With the COVID-19 outbreak in South Africa projected to peak around August, Gauteng – the country’s epicentre with 1 252 cases to date – is leaving no stone unturned in its preparations to fight the scourge.
On Friday, President Cyril Ramaphosa paid a visit to the sites identified as COVID-19 facilities in Gauteng. These include the quarantine facility at the Nasrec Expo Centre, Johannesburg Central Food Bank and Charlotte Maxeke Academic Hospital.
The President expressed confidence in the province’s efforts to ramp up its hospital bed capacity, screening efforts and measures to mitigate the socio-economic blow of the virus on the most vulnerable.
“I have been hugely impressed with the level of preparedness with regards to having a quarantine area…
“We have been saying that the country now needs to get very well-prepared because we are going to be reaching a peak somewhere later in August and September, where we will need lots of hospital beds.
“What I saw today is most impressive because we are ramping up to almost 10 000 beds here in Gauteng and we are also ramping up isolation places,” said the President.
Gauteng Premier David Makhura — together with Health MEC, Dr Bandile Masuku, and Acting Social Development MEC Panyaza Lesufi — took the President on a walkabout of the COVID-19 facilities.
At the quarantine and isolation facilities, the President witnessed the Health Department’s efforts to ensure that the sites are well equipped and medically efficient for treatment.
Charlotte Maxeke Hospital, which has 12 intensive care units, has ramped up its capacity to 100 ICUs in preparation to accommodate COVID-19 patients.
“In many ways, this hospital, through the COVID-19 crisis, is now being transformed to be ready for the NHI [National Health Insurance].
“We are putting the building blocks in place but at the same time, having properly trained staff being able to treat COVID-19 patients,” said the President.
Recognising the hard work and effort of the healthcare workers, the President expressed gratitude to those at the forefront of the COVID-19 fight.
“Our frontline health workers are the real foot soldiers that we have to fight against this invisible enemy and we thank them. The country can’t thank them enough. I will continue to thank them and recognise them for the excellent work that they are doing, putting themselves right at the epicentre of danger,” he said.
During the walkabout at the Johannesburg Central Food Bank in Booysens, the President was taken through the province’s painstaking efforts in the distribution of food parcels to those most in need.
“I was also taken to the food bank where the distribution of food parcels is happening in the most dignified way.
“They showed me where they are logistically making sure that food is well distributed to various distribution areas in the province, and that care is taken in having proper data of those who need the care and the food.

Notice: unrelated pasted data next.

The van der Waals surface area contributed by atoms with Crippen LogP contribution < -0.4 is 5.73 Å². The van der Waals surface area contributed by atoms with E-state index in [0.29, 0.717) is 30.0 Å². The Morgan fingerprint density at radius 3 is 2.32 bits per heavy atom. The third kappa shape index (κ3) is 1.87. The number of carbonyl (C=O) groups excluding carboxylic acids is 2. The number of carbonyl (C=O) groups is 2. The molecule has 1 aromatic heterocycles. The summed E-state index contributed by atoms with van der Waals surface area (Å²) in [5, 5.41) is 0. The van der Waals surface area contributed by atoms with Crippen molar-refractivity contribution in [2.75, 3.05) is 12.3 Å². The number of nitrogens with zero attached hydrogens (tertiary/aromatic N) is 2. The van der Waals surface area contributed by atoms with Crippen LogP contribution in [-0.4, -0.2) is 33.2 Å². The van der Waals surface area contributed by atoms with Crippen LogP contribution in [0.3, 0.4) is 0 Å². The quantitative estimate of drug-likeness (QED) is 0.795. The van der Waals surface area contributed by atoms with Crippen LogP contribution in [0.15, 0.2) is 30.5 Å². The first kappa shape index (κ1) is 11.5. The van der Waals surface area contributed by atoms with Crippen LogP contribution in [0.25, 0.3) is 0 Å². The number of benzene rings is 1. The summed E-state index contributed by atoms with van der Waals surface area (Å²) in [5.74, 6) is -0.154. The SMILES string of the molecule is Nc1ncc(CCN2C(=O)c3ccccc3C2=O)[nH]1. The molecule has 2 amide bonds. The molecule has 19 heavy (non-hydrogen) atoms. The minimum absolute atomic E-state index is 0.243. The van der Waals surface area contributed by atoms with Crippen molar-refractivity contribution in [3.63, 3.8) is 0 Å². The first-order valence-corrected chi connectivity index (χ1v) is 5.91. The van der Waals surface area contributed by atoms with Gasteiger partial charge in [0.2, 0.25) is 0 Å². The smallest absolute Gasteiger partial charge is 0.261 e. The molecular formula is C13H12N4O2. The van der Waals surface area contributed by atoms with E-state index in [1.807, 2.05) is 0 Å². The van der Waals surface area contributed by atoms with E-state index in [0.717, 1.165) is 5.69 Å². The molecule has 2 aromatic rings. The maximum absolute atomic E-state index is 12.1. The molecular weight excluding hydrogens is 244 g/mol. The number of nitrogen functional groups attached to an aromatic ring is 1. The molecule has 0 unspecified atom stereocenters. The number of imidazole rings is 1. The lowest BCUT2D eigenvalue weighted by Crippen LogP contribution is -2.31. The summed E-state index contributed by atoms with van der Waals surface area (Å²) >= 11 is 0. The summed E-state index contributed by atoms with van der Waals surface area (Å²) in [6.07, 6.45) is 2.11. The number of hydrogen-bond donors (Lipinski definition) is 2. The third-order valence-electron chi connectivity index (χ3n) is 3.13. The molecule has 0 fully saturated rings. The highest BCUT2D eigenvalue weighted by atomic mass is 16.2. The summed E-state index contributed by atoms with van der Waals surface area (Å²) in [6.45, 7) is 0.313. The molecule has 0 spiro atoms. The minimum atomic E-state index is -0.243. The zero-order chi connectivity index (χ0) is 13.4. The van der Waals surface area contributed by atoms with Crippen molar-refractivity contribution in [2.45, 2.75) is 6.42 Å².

“The question of financial resources becomes easy when the province demonstrates that it is both innovative and foresighted and in many ways is working hard to make sure that it safeguards the health and lives of the people of this province,” said President Ramaphosa.
With Gauteng making use of technology in its fight against the pandemic, the President said this effort must be taken to other provinces.
“This hospital innovated a system through which health workers can treat people who are COVID-19 positive and still be able to be safe. This is now going to be spread out to other hospitals in the country, and I would like to see [this]… in the rest of the continent. South Africa once again is defining itself as the centre of innovation, even during this crisis,” he said.
In Gauteng alone, almost a million people have been screened for COVID-19.
Government keeps a hawk’s eye on COVID-19 funds
With R500 billion earmarked for the social relief and economic support package to fight COVID-19 and its impact, the President said the government will keep a close watch on how this money is spent.
“We are going to keep a hawk’s eye on how the money is going to be spent. I spoke to the Auditor-General yesterday and I said we need to put in place systems on a proactive basis to prevent the abuse of the resources that we are putting in place, so that money does not end up in people’s pockets,” he said.
The President’s warning comes on the back of allegations that food parcels were not reaching their designated beneficiaries.
“We abhor the fact that there have seen stories and allegations that some of these have ended up in people’s pockets and councillors have been abusing this.
“We want to stem that out from the onset. I do not want to hear of a commission request after the COVID-19 package. I don’t want to hear of a COVID-19 commission,” warned the President.
Telephone call with US President
On Thursday, President Cyril Ramaphosa and his US counterpart, Donald Trump, had a telephone call on their country’s efforts to fight COVID-19.
In this regard, President Trump expressed solidarity and pledged his support for the work that South Africa is doing.
“He was most impressed with the reports that he has heard about the way in which we are managing the issue of COVID-19.
“We didn’t get to the point of discussing the funding to the WHO, but our position is very clear that the resources and funding to the WHO should not be cut. In fact, this is the time when funding should be increased because the WHO needs all the resources at this point,” said the President. – SAnews.gov.za